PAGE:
After years of attempted negotiations, Maryland Gov. Larry Hogan signed legislation on Wednesday to provide the state’s historically Black colleges and universities with an additional $577 million over ten years to settle a 15-year-long lawsuit.
In 2013, Maryland’s U.S. District Court found that the University System of Maryland “failed to desegregate … as required by federal law.” Last year, Hogan vetoed a similar bill, citing economic concerns spurred by the coronavirus pandemic.
The legislation commits funding to Bowie State University, Coppin State University, Morgan State University and the University of Maryland Eastern Shore for general uses, including scholarships, faculty recruitment and development and improving existing academic programs.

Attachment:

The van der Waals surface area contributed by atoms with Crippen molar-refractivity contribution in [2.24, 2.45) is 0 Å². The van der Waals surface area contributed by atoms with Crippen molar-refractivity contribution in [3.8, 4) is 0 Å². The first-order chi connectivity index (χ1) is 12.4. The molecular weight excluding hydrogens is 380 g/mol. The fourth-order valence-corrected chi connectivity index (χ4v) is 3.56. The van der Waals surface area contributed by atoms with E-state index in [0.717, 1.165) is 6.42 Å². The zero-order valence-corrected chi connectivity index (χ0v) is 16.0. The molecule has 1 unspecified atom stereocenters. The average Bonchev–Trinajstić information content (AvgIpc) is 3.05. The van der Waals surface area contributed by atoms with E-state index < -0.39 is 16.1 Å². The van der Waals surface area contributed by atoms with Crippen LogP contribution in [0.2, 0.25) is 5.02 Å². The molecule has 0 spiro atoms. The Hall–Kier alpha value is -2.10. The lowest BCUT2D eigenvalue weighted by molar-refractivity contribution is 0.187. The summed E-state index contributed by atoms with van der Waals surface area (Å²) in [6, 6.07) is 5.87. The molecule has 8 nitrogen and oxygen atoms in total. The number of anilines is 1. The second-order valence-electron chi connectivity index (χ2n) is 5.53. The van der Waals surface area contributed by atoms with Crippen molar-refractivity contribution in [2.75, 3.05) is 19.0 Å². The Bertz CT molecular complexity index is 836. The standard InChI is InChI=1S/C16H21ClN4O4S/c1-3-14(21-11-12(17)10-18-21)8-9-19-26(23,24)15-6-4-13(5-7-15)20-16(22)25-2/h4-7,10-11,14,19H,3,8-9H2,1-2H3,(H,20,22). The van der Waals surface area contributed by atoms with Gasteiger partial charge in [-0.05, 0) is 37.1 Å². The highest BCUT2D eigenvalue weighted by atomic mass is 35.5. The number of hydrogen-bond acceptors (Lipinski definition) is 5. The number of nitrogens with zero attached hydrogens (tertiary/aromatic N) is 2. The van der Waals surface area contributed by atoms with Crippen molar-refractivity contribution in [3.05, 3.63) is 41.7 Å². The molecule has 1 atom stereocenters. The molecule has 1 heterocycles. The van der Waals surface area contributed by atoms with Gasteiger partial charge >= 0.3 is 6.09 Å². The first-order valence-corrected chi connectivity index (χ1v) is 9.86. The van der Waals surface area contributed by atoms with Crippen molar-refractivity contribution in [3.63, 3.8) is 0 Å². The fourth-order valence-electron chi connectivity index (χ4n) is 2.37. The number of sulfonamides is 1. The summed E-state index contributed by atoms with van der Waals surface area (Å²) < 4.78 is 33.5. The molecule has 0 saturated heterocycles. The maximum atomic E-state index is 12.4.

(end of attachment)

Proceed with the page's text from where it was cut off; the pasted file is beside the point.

[Maryland state delegate plans to introduce bill separating HBCUs from USM]
The legislation also directs the four HBCUs to coordinate with the University of Maryland Global Campus to explore developing online courses.
“[This] historic, bipartisan measure [will] be an unprecedented step forward in addressing inequities in our higher education system by making additional substantial investments in Maryland’s historically Black colleges and universities,” Hogan said.
Funding disbursement for the four HBCUs will start in fiscal year 2023 and last 10 years, until 2032.
“It’s a long time coming because it’s complex, and it’s hard, and it’s issues of historic inequity that we’ve had to confront that’s taken lawsuits, tough debate, negotiation, compromise,” said Maryland Senate President Bill Ferguson.